This is the documentation page for the 16-LEDs board.
A very useful board to test your digital outputs. Works on 5V as well as 3.3V so for the DIO as well as the Pi GPIO pins.
Must have! Use the 10x1Pin F-F kabel to hook it up to the boards (e.g. i2c_dio or spi_dio). Or if your board has a 10x2 pin header, you can use a 20pin IDC cable.
No user adjustable settings.
The 16-leds board can be ordered in two versions. The common-anode version will connect all the anodes to VCC (pin 19,20) and the leds via a resistor to the 16 inputs (pin 3-18). This means that the led will light up if you drive the input pin (3-19) LOW. This is useful for open collector outputs. However usually this results in inverted logic: the led lights when the signal is low.
Most people will want the common-cathode version. This connects all the cathodes to GND (pin 1/2) and then all the inputs to the leds. This results in normal logic: the leds light up if the signal is high.
To test the 16LED, connect the GND (pin 1 or 2) to any of the GND pins on your board.
Next take a 5V (or 3.3V) wire (pin 2 on DIO) and connect it one at a time to pin 3, 4, and so on. You can use a power supply pin or a pin programmed to "high". Each time you touch one of the inputs, one of the leds should light up.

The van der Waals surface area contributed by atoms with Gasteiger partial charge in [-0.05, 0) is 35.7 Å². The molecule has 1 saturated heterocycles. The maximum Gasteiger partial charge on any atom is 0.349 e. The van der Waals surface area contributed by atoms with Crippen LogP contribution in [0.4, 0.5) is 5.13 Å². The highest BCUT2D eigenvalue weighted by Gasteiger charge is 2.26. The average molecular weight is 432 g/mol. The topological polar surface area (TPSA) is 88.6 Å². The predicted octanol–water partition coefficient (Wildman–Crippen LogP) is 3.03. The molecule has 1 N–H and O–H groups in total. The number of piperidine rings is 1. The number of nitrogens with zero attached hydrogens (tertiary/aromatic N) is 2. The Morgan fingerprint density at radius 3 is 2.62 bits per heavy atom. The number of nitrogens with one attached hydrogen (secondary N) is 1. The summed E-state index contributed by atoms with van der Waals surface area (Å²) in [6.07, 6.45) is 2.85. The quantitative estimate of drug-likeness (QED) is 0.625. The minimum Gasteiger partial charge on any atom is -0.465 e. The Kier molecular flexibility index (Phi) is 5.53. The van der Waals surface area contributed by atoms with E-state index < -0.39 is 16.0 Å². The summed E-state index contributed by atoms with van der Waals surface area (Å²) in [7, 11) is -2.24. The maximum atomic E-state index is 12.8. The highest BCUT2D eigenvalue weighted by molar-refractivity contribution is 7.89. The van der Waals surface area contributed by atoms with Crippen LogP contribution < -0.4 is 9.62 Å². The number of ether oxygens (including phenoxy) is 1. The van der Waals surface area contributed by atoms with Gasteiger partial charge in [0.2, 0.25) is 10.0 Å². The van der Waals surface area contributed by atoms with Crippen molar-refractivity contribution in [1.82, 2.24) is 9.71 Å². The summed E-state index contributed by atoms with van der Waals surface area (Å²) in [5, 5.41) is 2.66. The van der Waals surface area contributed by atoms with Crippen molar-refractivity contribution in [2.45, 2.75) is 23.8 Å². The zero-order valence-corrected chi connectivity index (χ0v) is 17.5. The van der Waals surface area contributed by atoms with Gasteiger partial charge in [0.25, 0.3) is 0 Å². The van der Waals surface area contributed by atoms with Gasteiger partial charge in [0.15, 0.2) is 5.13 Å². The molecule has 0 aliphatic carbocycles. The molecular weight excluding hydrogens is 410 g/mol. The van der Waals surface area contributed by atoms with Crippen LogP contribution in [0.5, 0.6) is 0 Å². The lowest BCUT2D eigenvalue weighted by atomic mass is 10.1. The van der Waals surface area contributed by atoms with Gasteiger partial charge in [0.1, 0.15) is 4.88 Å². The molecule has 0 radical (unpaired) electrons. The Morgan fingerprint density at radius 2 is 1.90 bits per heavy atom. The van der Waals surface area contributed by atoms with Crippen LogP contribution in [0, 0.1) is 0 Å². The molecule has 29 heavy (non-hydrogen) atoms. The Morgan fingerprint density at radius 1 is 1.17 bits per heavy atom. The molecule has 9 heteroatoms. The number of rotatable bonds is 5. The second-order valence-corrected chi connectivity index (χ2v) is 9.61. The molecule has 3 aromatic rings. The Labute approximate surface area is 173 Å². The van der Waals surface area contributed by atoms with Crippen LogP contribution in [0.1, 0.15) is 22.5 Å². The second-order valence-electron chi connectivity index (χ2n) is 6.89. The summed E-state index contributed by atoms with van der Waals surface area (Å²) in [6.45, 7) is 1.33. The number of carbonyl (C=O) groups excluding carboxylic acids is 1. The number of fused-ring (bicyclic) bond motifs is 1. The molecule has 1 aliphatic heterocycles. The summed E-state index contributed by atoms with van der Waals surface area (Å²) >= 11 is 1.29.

Common Ground/Common VCC is hard wired in JP1.
|1=2 3||Common GND / kathode|
|1 2=3||Common VCC / anode|
Future hardware enhancements
The jumper is not much use: If you have the common cathode version the jumper must connect the common rail to GND, and if you have the common anode version, you must connect it to VCC. Therefore it makes more sense to make this a solder-jumper. It makes sense to design the board to have the GND signal the default because most people will want the normal-logic version i.e. the common cathode.
- Initial public release